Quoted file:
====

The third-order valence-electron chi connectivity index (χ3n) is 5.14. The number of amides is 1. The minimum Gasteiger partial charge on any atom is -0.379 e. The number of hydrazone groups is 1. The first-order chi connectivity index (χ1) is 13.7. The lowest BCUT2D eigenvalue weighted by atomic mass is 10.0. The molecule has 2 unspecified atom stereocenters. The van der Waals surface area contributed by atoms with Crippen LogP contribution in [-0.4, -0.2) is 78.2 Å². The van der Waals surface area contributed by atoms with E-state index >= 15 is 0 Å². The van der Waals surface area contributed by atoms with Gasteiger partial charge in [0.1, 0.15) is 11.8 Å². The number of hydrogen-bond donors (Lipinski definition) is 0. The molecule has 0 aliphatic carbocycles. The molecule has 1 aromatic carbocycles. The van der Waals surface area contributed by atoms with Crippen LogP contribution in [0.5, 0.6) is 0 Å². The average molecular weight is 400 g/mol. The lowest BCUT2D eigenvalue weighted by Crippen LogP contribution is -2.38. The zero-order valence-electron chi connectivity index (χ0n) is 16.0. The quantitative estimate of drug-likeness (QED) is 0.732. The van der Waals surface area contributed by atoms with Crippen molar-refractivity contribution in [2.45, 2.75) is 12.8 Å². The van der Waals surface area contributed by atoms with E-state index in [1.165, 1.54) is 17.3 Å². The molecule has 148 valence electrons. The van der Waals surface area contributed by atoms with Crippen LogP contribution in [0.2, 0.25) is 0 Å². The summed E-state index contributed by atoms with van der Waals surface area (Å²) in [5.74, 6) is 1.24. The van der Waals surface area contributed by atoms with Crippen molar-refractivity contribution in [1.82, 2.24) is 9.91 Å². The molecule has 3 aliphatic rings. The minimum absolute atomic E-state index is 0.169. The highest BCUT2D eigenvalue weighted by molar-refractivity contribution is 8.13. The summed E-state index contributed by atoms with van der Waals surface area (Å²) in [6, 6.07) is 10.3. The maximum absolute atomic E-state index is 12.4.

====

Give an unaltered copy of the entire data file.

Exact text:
The third-order valence-electron chi connectivity index (χ3n) is 5.14. The number of amides is 1. The minimum Gasteiger partial charge on any atom is -0.379 e. The number of hydrazone groups is 1. The first-order chi connectivity index (χ1) is 13.7. The lowest BCUT2D eigenvalue weighted by atomic mass is 10.0. The molecule has 2 unspecified atom stereocenters. The van der Waals surface area contributed by atoms with Crippen LogP contribution in [-0.4, -0.2) is 78.2 Å². The van der Waals surface area contributed by atoms with E-state index >= 15 is 0 Å². The van der Waals surface area contributed by atoms with Gasteiger partial charge in [0.1, 0.15) is 11.8 Å². The number of hydrogen-bond donors (Lipinski definition) is 0. The molecule has 0 aliphatic carbocycles. The molecule has 1 aromatic carbocycles. The van der Waals surface area contributed by atoms with Crippen LogP contribution in [0.5, 0.6) is 0 Å². The average molecular weight is 400 g/mol. The lowest BCUT2D eigenvalue weighted by Crippen LogP contribution is -2.38. The zero-order valence-electron chi connectivity index (χ0n) is 16.0. The quantitative estimate of drug-likeness (QED) is 0.732. The van der Waals surface area contributed by atoms with Crippen molar-refractivity contribution in [2.45, 2.75) is 12.8 Å². The van der Waals surface area contributed by atoms with E-state index in [1.165, 1.54) is 17.3 Å². The molecule has 148 valence electrons. The van der Waals surface area contributed by atoms with Crippen LogP contribution in [0.2, 0.25) is 0 Å². The summed E-state index contributed by atoms with van der Waals surface area (Å²) in [5.74, 6) is 1.24. The van der Waals surface area contributed by atoms with Crippen molar-refractivity contribution in [1.82, 2.24) is 9.91 Å². The molecule has 3 aliphatic rings. The minimum absolute atomic E-state index is 0.169. The highest BCUT2D eigenvalue weighted by molar-refractivity contribution is 8.13. The summed E-state index contributed by atoms with van der Waals surface area (Å²) in [6, 6.07) is 10.3. The maximum absolute atomic E-state index is 12.4.